Professor Xiang Li, PhD

Professor Xiang Li, PhD
Current Position

since 1/19

Head of the Research Group Financial Integration, Economic Growth and Financial Stability

Halle Institute for Economic Research (IWH) – Member of the Leibniz Association

since 10/18

Assistant Professor of Economics

Martin Luther University Halle-Wittenberg

since 10/18

Member of the Department Macroeconomics

Halle Institute for Economic Research (IWH) – Member of the Leibniz Association

Research Interests

  • international finance
  • Chinese economy
  • open economy macroeconomics

Xiang Li is Assistant Professor of Economics at Martin Luther University Halle-Wittenberg and a member of the Department of Macroeconomics at IWH since October 2018. Her research focuses on international finance.

Xiang Li received her two bachelor's degrees and her PhD from Peking University.

Your contact

Professor Xiang Li, PhD
Professor Xiang Li, PhD
Mitglied - Department Macroeconomics
Send Message +49 345 7753-805 Personal page

Publications

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Surges and Instability: The Maturity Shortening Channel

Xiang Li Dan Su

in: Journal of International Economics, forthcoming

Abstract

Capital inflow surges destabilize the economy through a maturity shortening mechanism. The underlying reason is that firms have incentives to redeem their debt on demand to accommodate the potential liquidity needs of global investors, which makes international borrowing endogenously fragile. Based on a theoretical model and empirical evidence at both the firm and macro levels, our main findings are twofold. First, a significant association exists between surges and shortened corporate debt maturity, especially for firms with foreign bank relationships and higher redeployability. Second, the probability of a crisis following surges with a flattened yield curve is significantly higher than that following surges without one. Our study suggests that debt maturity is the key to understand the financial instability consequences of capital inflow bonanzas.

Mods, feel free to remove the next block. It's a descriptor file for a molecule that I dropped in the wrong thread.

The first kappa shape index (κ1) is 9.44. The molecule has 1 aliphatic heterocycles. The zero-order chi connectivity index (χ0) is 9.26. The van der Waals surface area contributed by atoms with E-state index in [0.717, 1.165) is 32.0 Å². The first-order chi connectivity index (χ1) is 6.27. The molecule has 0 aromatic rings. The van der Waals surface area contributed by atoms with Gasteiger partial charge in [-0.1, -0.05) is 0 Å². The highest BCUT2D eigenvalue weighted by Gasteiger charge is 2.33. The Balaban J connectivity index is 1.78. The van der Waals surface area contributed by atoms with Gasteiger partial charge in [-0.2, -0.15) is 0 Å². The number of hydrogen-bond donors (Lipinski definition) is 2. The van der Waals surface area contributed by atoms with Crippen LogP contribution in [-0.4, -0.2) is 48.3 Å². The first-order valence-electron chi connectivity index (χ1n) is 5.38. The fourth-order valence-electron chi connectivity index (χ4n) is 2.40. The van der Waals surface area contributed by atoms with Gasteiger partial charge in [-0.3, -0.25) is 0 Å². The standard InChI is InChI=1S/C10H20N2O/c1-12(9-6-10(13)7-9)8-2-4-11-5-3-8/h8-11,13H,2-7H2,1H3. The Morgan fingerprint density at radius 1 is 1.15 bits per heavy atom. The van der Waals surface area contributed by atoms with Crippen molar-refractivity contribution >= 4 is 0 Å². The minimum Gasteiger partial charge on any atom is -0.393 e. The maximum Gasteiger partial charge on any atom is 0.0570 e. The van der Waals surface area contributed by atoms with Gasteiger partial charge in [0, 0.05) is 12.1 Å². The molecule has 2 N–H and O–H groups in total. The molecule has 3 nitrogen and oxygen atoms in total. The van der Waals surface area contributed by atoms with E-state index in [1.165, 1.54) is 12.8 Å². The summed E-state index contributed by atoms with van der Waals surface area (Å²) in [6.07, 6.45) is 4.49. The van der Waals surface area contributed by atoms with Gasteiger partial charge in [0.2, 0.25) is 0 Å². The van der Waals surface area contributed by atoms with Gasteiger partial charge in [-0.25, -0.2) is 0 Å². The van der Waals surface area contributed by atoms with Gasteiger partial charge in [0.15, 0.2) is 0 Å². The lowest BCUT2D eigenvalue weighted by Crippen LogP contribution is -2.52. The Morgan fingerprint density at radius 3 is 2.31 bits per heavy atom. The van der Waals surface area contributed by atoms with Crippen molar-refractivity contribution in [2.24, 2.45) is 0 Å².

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Total Factor Productivity Growth at the Firm-level: The Effects of Capital Account Liberalization

Xiang Li Dan Su

in: Journal of International Economics, forthcoming

Abstract

This study provides firm-level evidence on the effect of capital account liberalization on total factor productivity (TFP) growth. We find that a one standard deviation increase in the capital account openness indicator constructed by Fernández et al. (2016) is significantly associated with a 0.18 standard deviation increase in firms’ TFP growth rates. The productivity-enhancing effects are stronger for sectors with higher external finance dependence and capital-skill complementarity, and are persistent five years after liberalization. Moreover, we show that potential transmission mechanisms include improved financing conditions, greater skilled labor utilization, and technology upgrades. Finally, we document heterogeneous effects across firm size and tradability, and threshold effects with respect to the country's institutional quality.

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Does Capital Account Liberalization Affect Income Inequality?

Xiang Li Dan Su

in: Oxford Bulletin of Economics and Statistics, No. 2, 2021

Abstract